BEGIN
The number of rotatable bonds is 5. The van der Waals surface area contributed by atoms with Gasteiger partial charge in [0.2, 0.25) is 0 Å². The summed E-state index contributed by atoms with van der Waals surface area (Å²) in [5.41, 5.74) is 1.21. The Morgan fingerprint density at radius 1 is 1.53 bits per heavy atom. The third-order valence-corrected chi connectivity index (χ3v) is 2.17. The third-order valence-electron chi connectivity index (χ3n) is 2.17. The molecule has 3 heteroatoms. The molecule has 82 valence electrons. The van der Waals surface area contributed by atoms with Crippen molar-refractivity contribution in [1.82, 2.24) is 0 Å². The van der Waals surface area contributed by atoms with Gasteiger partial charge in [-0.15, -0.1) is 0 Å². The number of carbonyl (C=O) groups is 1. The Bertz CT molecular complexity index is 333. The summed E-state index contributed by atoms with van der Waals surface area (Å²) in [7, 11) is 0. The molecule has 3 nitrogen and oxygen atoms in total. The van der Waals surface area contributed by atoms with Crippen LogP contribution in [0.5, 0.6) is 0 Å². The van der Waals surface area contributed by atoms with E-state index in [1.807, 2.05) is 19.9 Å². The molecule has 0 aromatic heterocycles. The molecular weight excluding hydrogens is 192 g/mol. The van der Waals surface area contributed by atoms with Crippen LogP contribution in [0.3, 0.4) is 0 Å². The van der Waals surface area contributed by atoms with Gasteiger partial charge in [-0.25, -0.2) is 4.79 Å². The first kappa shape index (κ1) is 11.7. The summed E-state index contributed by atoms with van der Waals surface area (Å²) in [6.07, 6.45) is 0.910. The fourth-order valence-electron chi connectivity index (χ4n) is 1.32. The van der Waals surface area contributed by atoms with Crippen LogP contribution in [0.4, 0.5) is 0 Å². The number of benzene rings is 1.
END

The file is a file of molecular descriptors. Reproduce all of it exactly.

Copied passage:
The number of rotatable bonds is 5. The van der Waals surface area contributed by atoms with Gasteiger partial charge in [0.2, 0.25) is 0 Å². The summed E-state index contributed by atoms with van der Waals surface area (Å²) in [5.41, 5.74) is 1.21. The Morgan fingerprint density at radius 1 is 1.53 bits per heavy atom. The third-order valence-corrected chi connectivity index (χ3v) is 2.17. The third-order valence-electron chi connectivity index (χ3n) is 2.17. The molecule has 3 heteroatoms. The molecule has 82 valence electrons. The van der Waals surface area contributed by atoms with Crippen molar-refractivity contribution in [1.82, 2.24) is 0 Å². The van der Waals surface area contributed by atoms with Gasteiger partial charge in [-0.15, -0.1) is 0 Å². The number of carbonyl (C=O) groups is 1. The Bertz CT molecular complexity index is 333. The summed E-state index contributed by atoms with van der Waals surface area (Å²) in [7, 11) is 0. The molecule has 3 nitrogen and oxygen atoms in total. The van der Waals surface area contributed by atoms with Crippen LogP contribution in [0.5, 0.6) is 0 Å². The van der Waals surface area contributed by atoms with E-state index in [1.807, 2.05) is 19.9 Å². The molecule has 0 aromatic heterocycles. The molecular weight excluding hydrogens is 192 g/mol. The van der Waals surface area contributed by atoms with Crippen LogP contribution in [0.3, 0.4) is 0 Å². The van der Waals surface area contributed by atoms with Gasteiger partial charge in [-0.25, -0.2) is 4.79 Å². The first kappa shape index (κ1) is 11.7. The summed E-state index contributed by atoms with van der Waals surface area (Å²) in [6.07, 6.45) is 0.910. The fourth-order valence-electron chi connectivity index (χ4n) is 1.32. The van der Waals surface area contributed by atoms with Crippen LogP contribution in [0.4, 0.5) is 0 Å². The number of benzene rings is 1.